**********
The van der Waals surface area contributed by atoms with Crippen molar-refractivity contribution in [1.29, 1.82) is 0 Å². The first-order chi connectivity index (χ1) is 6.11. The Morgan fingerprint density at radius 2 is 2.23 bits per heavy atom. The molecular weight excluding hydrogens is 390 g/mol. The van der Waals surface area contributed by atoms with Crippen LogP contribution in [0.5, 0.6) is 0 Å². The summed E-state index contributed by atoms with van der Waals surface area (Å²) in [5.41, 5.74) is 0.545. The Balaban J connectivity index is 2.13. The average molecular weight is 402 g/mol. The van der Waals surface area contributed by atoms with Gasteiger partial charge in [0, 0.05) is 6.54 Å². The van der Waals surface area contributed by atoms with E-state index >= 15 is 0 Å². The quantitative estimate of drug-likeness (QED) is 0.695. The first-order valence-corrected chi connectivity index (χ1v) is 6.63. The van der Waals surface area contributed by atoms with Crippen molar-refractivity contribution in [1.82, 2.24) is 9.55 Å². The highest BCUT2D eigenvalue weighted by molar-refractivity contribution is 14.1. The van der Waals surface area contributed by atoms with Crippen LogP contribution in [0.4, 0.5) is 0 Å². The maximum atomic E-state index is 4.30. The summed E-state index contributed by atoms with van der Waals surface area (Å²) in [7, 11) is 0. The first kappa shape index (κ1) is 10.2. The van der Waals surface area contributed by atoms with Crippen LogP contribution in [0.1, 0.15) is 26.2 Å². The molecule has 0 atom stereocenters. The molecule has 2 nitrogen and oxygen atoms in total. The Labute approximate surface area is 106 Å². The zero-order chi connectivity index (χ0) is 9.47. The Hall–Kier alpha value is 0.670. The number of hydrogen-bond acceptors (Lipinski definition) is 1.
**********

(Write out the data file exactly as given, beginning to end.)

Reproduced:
The van der Waals surface area contributed by atoms with Crippen molar-refractivity contribution in [1.29, 1.82) is 0 Å². The first-order chi connectivity index (χ1) is 6.11. The Morgan fingerprint density at radius 2 is 2.23 bits per heavy atom. The molecular weight excluding hydrogens is 390 g/mol. The van der Waals surface area contributed by atoms with Crippen LogP contribution in [0.5, 0.6) is 0 Å². The summed E-state index contributed by atoms with van der Waals surface area (Å²) in [5.41, 5.74) is 0.545. The Balaban J connectivity index is 2.13. The average molecular weight is 402 g/mol. The van der Waals surface area contributed by atoms with Gasteiger partial charge in [0, 0.05) is 6.54 Å². The van der Waals surface area contributed by atoms with E-state index >= 15 is 0 Å². The quantitative estimate of drug-likeness (QED) is 0.695. The first-order valence-corrected chi connectivity index (χ1v) is 6.63. The van der Waals surface area contributed by atoms with Crippen molar-refractivity contribution in [1.82, 2.24) is 9.55 Å². The highest BCUT2D eigenvalue weighted by molar-refractivity contribution is 14.1. The van der Waals surface area contributed by atoms with Crippen LogP contribution in [0.4, 0.5) is 0 Å². The maximum atomic E-state index is 4.30. The summed E-state index contributed by atoms with van der Waals surface area (Å²) in [7, 11) is 0. The first kappa shape index (κ1) is 10.2. The van der Waals surface area contributed by atoms with Crippen LogP contribution in [0.1, 0.15) is 26.2 Å². The molecule has 0 atom stereocenters. The molecule has 2 nitrogen and oxygen atoms in total. The Labute approximate surface area is 106 Å². The zero-order chi connectivity index (χ0) is 9.47. The Hall–Kier alpha value is 0.670. The number of hydrogen-bond acceptors (Lipinski definition) is 1.